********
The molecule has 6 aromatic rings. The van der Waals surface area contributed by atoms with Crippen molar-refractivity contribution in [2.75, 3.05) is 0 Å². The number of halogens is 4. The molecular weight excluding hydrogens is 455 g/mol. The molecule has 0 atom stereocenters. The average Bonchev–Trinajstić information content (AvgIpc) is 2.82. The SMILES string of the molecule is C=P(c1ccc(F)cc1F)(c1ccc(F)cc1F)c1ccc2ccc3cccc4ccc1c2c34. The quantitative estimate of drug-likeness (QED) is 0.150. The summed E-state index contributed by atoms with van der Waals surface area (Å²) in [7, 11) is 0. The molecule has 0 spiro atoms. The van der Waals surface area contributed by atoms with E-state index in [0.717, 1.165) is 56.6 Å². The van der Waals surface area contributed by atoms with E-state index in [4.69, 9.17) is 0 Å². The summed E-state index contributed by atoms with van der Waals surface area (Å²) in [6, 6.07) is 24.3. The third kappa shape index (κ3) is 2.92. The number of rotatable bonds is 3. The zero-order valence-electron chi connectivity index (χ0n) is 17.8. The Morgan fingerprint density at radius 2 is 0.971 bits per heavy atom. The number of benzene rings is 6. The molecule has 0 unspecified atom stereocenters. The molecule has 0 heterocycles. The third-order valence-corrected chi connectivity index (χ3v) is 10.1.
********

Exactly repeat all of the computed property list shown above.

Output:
The molecule has 6 aromatic rings. The van der Waals surface area contributed by atoms with Crippen molar-refractivity contribution in [2.75, 3.05) is 0 Å². The number of halogens is 4. The molecular weight excluding hydrogens is 455 g/mol. The molecule has 0 atom stereocenters. The average Bonchev–Trinajstić information content (AvgIpc) is 2.82. The SMILES string of the molecule is C=P(c1ccc(F)cc1F)(c1ccc(F)cc1F)c1ccc2ccc3cccc4ccc1c2c34. The quantitative estimate of drug-likeness (QED) is 0.150. The summed E-state index contributed by atoms with van der Waals surface area (Å²) in [7, 11) is 0. The molecule has 0 spiro atoms. The van der Waals surface area contributed by atoms with E-state index in [0.717, 1.165) is 56.6 Å². The van der Waals surface area contributed by atoms with E-state index in [4.69, 9.17) is 0 Å². The summed E-state index contributed by atoms with van der Waals surface area (Å²) in [6, 6.07) is 24.3. The third kappa shape index (κ3) is 2.92. The number of rotatable bonds is 3. The zero-order valence-electron chi connectivity index (χ0n) is 17.8. The Morgan fingerprint density at radius 2 is 0.971 bits per heavy atom. The number of benzene rings is 6. The molecule has 0 unspecified atom stereocenters. The molecule has 0 heterocycles. The third-order valence-corrected chi connectivity index (χ3v) is 10.1.